Hands-on review of IKALOGIC SQ200

Most electronics DIY projects I’ve worked in the past have involved digital communication protocols such as USB, UART or PS/2. Sometimes when first twiddling with a new protocols, everything works nicely. Other times, things don’t quite work the way they should. In the latter case, a logic analyzer is an invaluable tool, essentially a multi-channel logger of digital signals, which you can use to hopefully pinpoint where things are not going as they should. Nowadays most of these are connected to PC, so you can capture a piece of communications between two devices, and analyze what is happening with a dedicated software.

I started my logic analysis with the inexpensive Bus Pirate, but after a while also got Saleae Logic unit I used to view the PS/2 traffic in my knock sensor project. Later on, I have gotten the PicoScope 2208B which has both analog oscilloscope functionality, as well as digital logic analysis capabilities.

So when I was contacted by IKALOGIC, the makers of ScanaQuad series of logic analyzers, who offered to send me a unit to try out in return for a review, I though I was in a good position to give it a spin and also have previous experience to compare it against. I also had a project in mind to test drive the SQ200 unit I got: my recent MIDI-USB adapter, which is a combination of slow 32 KHz serial signals, and quite fast USB signalling.

Note: I received the review unit from Ikalogic without cost, but with freedom to form my own opinion about the device. I’m giving praise where it’s due, but not pulling any punches where something will nag me or compare unfavorably against the devices I’ve had first-hand experience in the past!

Unboxing the ScanaQuad SQ200

The unit arrived well packaged, and inside the plastic wrapping I uncovered a matte black cardboard box with the unit name. A grade above no-name Chinese vendors, but of course not an iPhone “unwrapping ceremony” kind of thing either. Inside, there was the unit, USB cord and logic probes neatly packed (click for larger images).

There’s nothing complicated in taking the unit into use: Just attach the USB cable, the probes, and you’re set. Build quality of the unit is very good, with grey matte surface with nice finishing, four screws and a product spec sticker on the backside, and logo, markings and a power/activity LED on top.

Size-wise, the SQ200 is slightly larger than the very compact Logic unit I have from Saleae (it’s an old model, don’t recall the exact model code), which I rate as the gold standard in product casing, with Apple-esque metal feel (aluminum?) and solid construction. The Saleae unit actually has 8 channels despite it’s smaller size. On the comparison image you can also see PicoScope 2208B with 16-channel MSO capability. Compared to that, both IKALOGIC and Saleae units are quity tiny (still, the palm-sized 2208B is extremely compact as well, given the 2 high frequency analog channels and waveform generator).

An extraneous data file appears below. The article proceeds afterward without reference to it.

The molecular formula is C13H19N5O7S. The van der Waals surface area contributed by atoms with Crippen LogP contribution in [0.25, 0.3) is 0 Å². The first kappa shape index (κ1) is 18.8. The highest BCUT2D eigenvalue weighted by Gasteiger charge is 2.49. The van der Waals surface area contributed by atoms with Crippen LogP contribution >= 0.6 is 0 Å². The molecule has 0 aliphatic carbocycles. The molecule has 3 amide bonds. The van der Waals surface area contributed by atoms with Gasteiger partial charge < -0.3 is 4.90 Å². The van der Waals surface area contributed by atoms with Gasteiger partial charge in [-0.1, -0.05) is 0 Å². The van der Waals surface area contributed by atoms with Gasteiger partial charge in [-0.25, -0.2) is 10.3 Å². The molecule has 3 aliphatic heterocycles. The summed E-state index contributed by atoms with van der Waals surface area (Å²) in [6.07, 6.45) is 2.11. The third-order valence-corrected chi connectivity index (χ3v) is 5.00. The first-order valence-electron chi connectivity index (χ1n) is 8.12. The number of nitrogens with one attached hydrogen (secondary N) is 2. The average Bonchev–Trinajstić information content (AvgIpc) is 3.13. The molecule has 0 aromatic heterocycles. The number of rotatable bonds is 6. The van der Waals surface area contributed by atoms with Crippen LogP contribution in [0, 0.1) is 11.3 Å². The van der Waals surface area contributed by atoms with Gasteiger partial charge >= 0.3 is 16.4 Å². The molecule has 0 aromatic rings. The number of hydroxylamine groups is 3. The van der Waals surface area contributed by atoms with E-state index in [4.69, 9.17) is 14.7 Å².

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Super Simple 50+ kHz Logic Analysis with ATtiny2313 and FTDI Friend

AVR & FTDI logic analyzer

While banging my head against the wall with debugging my PS/2 keyboard thingy, I really wished I had a dedicated logic analyzer (preferably with PS/2 decoder, but even raw binary data would’ve been fine). So I decided to try out a long hatched idea – combine an ATtiny2313 and FTDI for some unlimited-length logic capturing with a PC. You’ll only need:

  1. ATtiny2313
  2. 20 MHz crystal and caps (slower will also work, frequency just defines what baud rates you’ll achieve)
  3. FTDI USB/serial converter, like the FTDI friend from Adafruit
  4. Optionally, some power-stabilizing capacitors, reset pullup and ISP programming header for flashing the firmware

ATtiny2313 is ideal for this, as it has all eight port B pins on one side in numerical order – attaching up to 8 logic lines is really straightforward. With 20 MHz crystal, baud rates close to 1 Mbps can be achieved in fast serial mode. I used Adafruit’s FTDI Friend for really simple (and way faster than most cheap serial adapter dongles) serial to USB conversion – just connect ATtiny RXD pin to TX, and TXD to RX, and you can even get power from the Friend so you’re all set! For crystal and that other stuff, see my ATtiny2313 breadboard header post for schematic, the picture above should fill you in with the rest.

Firmware code

This device has some of the smallest firmware codebases ever (firmware is 128 bytes). All we need to do is to set up UART with desired speed, and have the AVR chip to fire up an interrupt whenever data has been sent, and then use that to send current state of port B (using PINB):

#include <avr/io.h>
#include <avr/interrupt.h>

void USARTInit(unsigned int ubrr_value, uint8_t x2, uint8_t stopbits) { 
  // Set baud rate
  UBRRL = ubrr_value & 255; 
  UBRRH = ubrr_value >> 8;

  // Frame Format: asynchronous, 8 data bits, no parity, 1/2 stop bits
  UCSRC = _BV(UCSZ1) | _BV(UCSZ0);
  if(stopbits == 2) UCSRC |= _BV(USBS);

  if(x2) UCSRA = _BV(U2X); // 2x

  // USART Data Register Empty Interrupt Enable

  // Enable The receiver and transmitter

int main() {
  // 230.4 kbps, 8 data bits, no parity, 2 stop bits
  USARTInit(10, 1, 2); // replace 10 with 4 to get 0.5 Mbps

  sei(); // enable interrupts

  while(1) {}
  return 1;


Continue reading Super Simple 50+ kHz Logic Analysis with ATtiny2313 and FTDI Friend